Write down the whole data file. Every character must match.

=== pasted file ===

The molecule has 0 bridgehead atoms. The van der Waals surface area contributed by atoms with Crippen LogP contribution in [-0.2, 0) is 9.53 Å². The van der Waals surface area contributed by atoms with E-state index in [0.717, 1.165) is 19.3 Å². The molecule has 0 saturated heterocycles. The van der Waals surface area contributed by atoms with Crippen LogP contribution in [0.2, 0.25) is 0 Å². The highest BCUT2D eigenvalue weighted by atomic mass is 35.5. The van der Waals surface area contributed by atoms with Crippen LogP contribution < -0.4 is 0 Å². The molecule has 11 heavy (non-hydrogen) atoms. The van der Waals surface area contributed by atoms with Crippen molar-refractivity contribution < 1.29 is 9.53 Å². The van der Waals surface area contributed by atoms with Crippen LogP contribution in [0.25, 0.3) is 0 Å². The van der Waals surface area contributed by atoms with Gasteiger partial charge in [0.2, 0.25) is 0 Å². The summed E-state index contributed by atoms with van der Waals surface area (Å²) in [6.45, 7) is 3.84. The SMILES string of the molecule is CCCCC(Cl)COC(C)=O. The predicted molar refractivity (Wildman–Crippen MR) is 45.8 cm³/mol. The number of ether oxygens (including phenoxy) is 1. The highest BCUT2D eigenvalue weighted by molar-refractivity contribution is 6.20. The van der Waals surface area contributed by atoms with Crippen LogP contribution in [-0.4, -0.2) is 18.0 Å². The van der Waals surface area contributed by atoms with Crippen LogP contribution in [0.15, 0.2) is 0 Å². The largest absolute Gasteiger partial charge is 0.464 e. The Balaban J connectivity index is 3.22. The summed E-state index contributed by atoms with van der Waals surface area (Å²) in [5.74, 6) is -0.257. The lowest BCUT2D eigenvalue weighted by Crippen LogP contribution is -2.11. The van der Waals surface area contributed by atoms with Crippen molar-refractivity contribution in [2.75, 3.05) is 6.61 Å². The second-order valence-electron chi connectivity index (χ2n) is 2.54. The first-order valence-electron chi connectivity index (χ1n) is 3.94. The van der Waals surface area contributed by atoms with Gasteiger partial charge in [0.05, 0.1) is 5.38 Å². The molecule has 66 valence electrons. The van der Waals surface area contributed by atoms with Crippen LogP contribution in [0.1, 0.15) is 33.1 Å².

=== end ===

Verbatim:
The molecule has 0 bridgehead atoms. The van der Waals surface area contributed by atoms with Crippen LogP contribution in [-0.2, 0) is 9.53 Å². The van der Waals surface area contributed by atoms with E-state index in [0.717, 1.165) is 19.3 Å². The molecule has 0 saturated heterocycles. The van der Waals surface area contributed by atoms with Crippen LogP contribution in [0.2, 0.25) is 0 Å². The highest BCUT2D eigenvalue weighted by atomic mass is 35.5. The van der Waals surface area contributed by atoms with Crippen LogP contribution < -0.4 is 0 Å². The molecule has 11 heavy (non-hydrogen) atoms. The van der Waals surface area contributed by atoms with Crippen molar-refractivity contribution < 1.29 is 9.53 Å². The van der Waals surface area contributed by atoms with Crippen LogP contribution in [0.25, 0.3) is 0 Å². The van der Waals surface area contributed by atoms with Gasteiger partial charge in [0.2, 0.25) is 0 Å². The summed E-state index contributed by atoms with van der Waals surface area (Å²) in [6.45, 7) is 3.84. The SMILES string of the molecule is CCCCC(Cl)COC(C)=O. The predicted molar refractivity (Wildman–Crippen MR) is 45.8 cm³/mol. The number of ether oxygens (including phenoxy) is 1. The highest BCUT2D eigenvalue weighted by molar-refractivity contribution is 6.20. The van der Waals surface area contributed by atoms with Crippen LogP contribution in [-0.4, -0.2) is 18.0 Å². The van der Waals surface area contributed by atoms with Crippen LogP contribution in [0.15, 0.2) is 0 Å². The largest absolute Gasteiger partial charge is 0.464 e. The Balaban J connectivity index is 3.22. The summed E-state index contributed by atoms with van der Waals surface area (Å²) in [5.74, 6) is -0.257. The lowest BCUT2D eigenvalue weighted by Crippen LogP contribution is -2.11. The van der Waals surface area contributed by atoms with Crippen molar-refractivity contribution in [2.75, 3.05) is 6.61 Å². The second-order valence-electron chi connectivity index (χ2n) is 2.54. The first-order valence-electron chi connectivity index (χ1n) is 3.94. The van der Waals surface area contributed by atoms with Gasteiger partial charge in [0.05, 0.1) is 5.38 Å². The molecule has 66 valence electrons. The van der Waals surface area contributed by atoms with Crippen LogP contribution in [0.1, 0.15) is 33.1 Å².